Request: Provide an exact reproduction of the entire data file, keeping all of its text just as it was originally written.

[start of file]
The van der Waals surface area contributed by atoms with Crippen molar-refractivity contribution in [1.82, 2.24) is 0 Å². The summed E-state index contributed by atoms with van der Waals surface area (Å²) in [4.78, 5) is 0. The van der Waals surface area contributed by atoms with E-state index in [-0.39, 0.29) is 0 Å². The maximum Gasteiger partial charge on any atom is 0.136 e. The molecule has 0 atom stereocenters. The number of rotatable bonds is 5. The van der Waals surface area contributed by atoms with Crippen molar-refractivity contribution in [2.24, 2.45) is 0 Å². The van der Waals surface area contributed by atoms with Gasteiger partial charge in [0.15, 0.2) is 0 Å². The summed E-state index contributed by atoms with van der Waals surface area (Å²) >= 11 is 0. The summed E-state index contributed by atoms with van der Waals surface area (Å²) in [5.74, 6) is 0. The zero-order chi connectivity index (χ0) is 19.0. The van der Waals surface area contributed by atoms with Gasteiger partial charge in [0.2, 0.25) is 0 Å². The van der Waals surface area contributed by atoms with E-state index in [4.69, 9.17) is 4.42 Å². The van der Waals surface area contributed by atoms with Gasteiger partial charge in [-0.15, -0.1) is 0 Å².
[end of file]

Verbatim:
The van der Waals surface area contributed by atoms with Crippen molar-refractivity contribution in [1.82, 2.24) is 0 Å². The summed E-state index contributed by atoms with van der Waals surface area (Å²) in [4.78, 5) is 0. The van der Waals surface area contributed by atoms with E-state index in [-0.39, 0.29) is 0 Å². The maximum Gasteiger partial charge on any atom is 0.136 e. The molecule has 0 atom stereocenters. The number of rotatable bonds is 5. The van der Waals surface area contributed by atoms with Crippen molar-refractivity contribution in [2.24, 2.45) is 0 Å². The van der Waals surface area contributed by atoms with Gasteiger partial charge in [0.15, 0.2) is 0 Å². The summed E-state index contributed by atoms with van der Waals surface area (Å²) >= 11 is 0. The summed E-state index contributed by atoms with van der Waals surface area (Å²) in [5.74, 6) is 0. The zero-order chi connectivity index (χ0) is 19.0. The van der Waals surface area contributed by atoms with Gasteiger partial charge in [0.2, 0.25) is 0 Å². The van der Waals surface area contributed by atoms with E-state index in [4.69, 9.17) is 4.42 Å². The van der Waals surface area contributed by atoms with Gasteiger partial charge in [-0.15, -0.1) is 0 Å².